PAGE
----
Me: I is the hardest word to define.

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“I’ve noticed you use that word a lot,¬†crazy. And you sound angry when you say it almost like you’re calling yourself a name.”
“Well, everyone’s crazy these days, Dr. Singh Adolescent sanity is so twentieth century.”
“It sounds to me like you’re being cruel to yourself.”
After a moment, I said, “How can you be anything to¬†your self? I mean, if you can be something to your self, then your self isn’t, like, singular.”
“You’re deflecting.” I just stared at her. “You’re right that self isn’t simple, Aza. Maybe it’s not even singular. Self is a plurality, but pluralities can also be integrated, right? Think of a rainbow. It’s one arc of light, but also seven differently colored arcs of light.”

I really liked the conversations with her therapist…especially because her therapist was witty too.

“If taking a pill makes you different, like if it changes the way-down you…that’s just a screwed-up idea, you know? Who’s deciding what me means–me or the employees of the factory that makes Lexapro? It’s like I have this demon inside of me, and I want it gone, but the idea of removing it via pill is…I don’t know…weird. But a lot of days I get over that, because I do really hate the demon.”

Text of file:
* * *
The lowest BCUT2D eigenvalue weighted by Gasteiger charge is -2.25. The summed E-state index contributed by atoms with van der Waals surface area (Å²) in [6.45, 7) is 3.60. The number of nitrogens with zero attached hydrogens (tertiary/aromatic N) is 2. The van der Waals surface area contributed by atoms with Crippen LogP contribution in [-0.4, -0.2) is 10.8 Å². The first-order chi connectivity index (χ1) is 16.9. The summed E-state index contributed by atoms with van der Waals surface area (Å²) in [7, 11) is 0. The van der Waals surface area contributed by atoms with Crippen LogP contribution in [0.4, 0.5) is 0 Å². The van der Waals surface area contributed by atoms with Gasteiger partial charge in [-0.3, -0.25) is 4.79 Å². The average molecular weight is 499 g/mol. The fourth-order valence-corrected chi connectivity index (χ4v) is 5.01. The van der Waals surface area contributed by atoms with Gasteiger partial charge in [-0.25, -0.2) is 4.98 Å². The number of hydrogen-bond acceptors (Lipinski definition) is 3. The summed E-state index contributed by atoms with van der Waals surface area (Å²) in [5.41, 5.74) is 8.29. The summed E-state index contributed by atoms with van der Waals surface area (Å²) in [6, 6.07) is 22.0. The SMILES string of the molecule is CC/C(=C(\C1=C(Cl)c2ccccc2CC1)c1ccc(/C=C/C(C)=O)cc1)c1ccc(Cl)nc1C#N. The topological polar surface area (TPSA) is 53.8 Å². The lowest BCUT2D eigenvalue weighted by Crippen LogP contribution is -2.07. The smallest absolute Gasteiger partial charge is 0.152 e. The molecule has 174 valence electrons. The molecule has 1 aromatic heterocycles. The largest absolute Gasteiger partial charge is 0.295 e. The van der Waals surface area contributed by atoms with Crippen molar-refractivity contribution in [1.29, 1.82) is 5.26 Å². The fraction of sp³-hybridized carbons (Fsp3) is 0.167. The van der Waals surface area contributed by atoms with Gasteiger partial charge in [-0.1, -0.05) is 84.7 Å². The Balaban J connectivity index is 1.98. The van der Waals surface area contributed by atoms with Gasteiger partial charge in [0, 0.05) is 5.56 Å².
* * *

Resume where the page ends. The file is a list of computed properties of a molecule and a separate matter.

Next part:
The struggle with accepting mental disorders.

“I guess I just don’t like having to live inside of a body? If that makes sense. And I think maybe deep down I am just an instrument that exists to turn oxygen into carbon dioxide, just like merely an organism in this…vastness. And it’s kind of terrifying to me that what I think of as, like, my quote¬†unquote¬†self isn’t really under my control?”

I remember having similar thoughts, although not so detailed, when they taught me about the cognitive functions and all that jazz. How is it that the most important thing for us to do to live, we have no power over?

“Nobody ever says anything is too bad to be true.”

Ha! Guys, let’s start saying this! Actually…I’ve said something similar to this. One of my friend’s used LOL in a depressing text and I asked her why. She said because it was hard to fathom that it was real. That’s when I said “yeah, it sounds too horrible to be real.”